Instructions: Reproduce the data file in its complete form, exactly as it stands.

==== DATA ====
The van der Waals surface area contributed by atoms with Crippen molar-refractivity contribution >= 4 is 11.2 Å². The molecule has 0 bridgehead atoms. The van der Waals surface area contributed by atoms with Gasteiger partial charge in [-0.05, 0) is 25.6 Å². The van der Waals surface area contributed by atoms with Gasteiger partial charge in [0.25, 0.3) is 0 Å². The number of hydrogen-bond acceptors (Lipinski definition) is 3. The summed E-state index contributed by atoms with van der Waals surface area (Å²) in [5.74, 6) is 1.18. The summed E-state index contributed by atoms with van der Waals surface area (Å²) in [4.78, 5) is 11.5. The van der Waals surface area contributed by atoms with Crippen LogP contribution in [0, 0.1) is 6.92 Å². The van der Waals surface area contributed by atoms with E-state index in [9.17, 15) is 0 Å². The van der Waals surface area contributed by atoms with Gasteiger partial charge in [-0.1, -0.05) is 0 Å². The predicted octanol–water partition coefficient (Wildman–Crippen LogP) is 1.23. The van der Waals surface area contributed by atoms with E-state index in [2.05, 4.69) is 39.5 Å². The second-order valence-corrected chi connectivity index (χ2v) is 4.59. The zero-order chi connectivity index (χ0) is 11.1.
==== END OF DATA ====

The van der Waals surface area contributed by atoms with Crippen molar-refractivity contribution >= 4 is 11.2 Å². The molecule has 0 bridgehead atoms. The van der Waals surface area contributed by atoms with Gasteiger partial charge in [-0.05, 0) is 25.6 Å². The van der Waals surface area contributed by atoms with Gasteiger partial charge in [0.25, 0.3) is 0 Å². The number of hydrogen-bond acceptors (Lipinski definition) is 3. The summed E-state index contributed by atoms with van der Waals surface area (Å²) in [5.74, 6) is 1.18. The summed E-state index contributed by atoms with van der Waals surface area (Å²) in [4.78, 5) is 11.5. The van der Waals surface area contributed by atoms with Crippen LogP contribution in [0, 0.1) is 6.92 Å². The van der Waals surface area contributed by atoms with E-state index in [9.17, 15) is 0 Å². The van der Waals surface area contributed by atoms with Gasteiger partial charge in [-0.1, -0.05) is 0 Å². The predicted octanol–water partition coefficient (Wildman–Crippen LogP) is 1.23. The van der Waals surface area contributed by atoms with E-state index in [2.05, 4.69) is 39.5 Å². The second-order valence-corrected chi connectivity index (χ2v) is 4.59. The zero-order chi connectivity index (χ0) is 11.1.